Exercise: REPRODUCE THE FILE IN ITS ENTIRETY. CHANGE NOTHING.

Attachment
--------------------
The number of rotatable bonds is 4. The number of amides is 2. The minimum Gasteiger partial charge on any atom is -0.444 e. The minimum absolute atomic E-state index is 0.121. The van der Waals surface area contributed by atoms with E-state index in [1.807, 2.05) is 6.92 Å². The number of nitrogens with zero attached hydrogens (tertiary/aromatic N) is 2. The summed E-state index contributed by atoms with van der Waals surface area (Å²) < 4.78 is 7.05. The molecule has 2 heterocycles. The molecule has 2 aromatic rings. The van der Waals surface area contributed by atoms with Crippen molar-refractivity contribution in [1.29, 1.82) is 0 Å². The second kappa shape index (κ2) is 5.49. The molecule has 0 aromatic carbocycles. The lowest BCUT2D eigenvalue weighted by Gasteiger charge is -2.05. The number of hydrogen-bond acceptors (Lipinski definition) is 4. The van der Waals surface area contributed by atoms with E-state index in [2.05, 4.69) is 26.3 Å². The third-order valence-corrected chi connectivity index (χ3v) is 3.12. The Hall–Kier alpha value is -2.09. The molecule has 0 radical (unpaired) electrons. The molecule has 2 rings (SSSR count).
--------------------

The number of rotatable bonds is 4. The number of amides is 2. The minimum Gasteiger partial charge on any atom is -0.444 e. The minimum absolute atomic E-state index is 0.121. The van der Waals surface area contributed by atoms with E-state index in [1.807, 2.05) is 6.92 Å². The number of nitrogens with zero attached hydrogens (tertiary/aromatic N) is 2. The summed E-state index contributed by atoms with van der Waals surface area (Å²) < 4.78 is 7.05. The molecule has 2 heterocycles. The molecule has 2 aromatic rings. The van der Waals surface area contributed by atoms with Crippen molar-refractivity contribution in [1.29, 1.82) is 0 Å². The second kappa shape index (κ2) is 5.49. The molecule has 0 aromatic carbocycles. The lowest BCUT2D eigenvalue weighted by Gasteiger charge is -2.05. The number of hydrogen-bond acceptors (Lipinski definition) is 4. The van der Waals surface area contributed by atoms with E-state index in [2.05, 4.69) is 26.3 Å². The third-order valence-corrected chi connectivity index (χ3v) is 3.12. The Hall–Kier alpha value is -2.09. The molecule has 0 radical (unpaired) electrons. The molecule has 2 rings (SSSR count).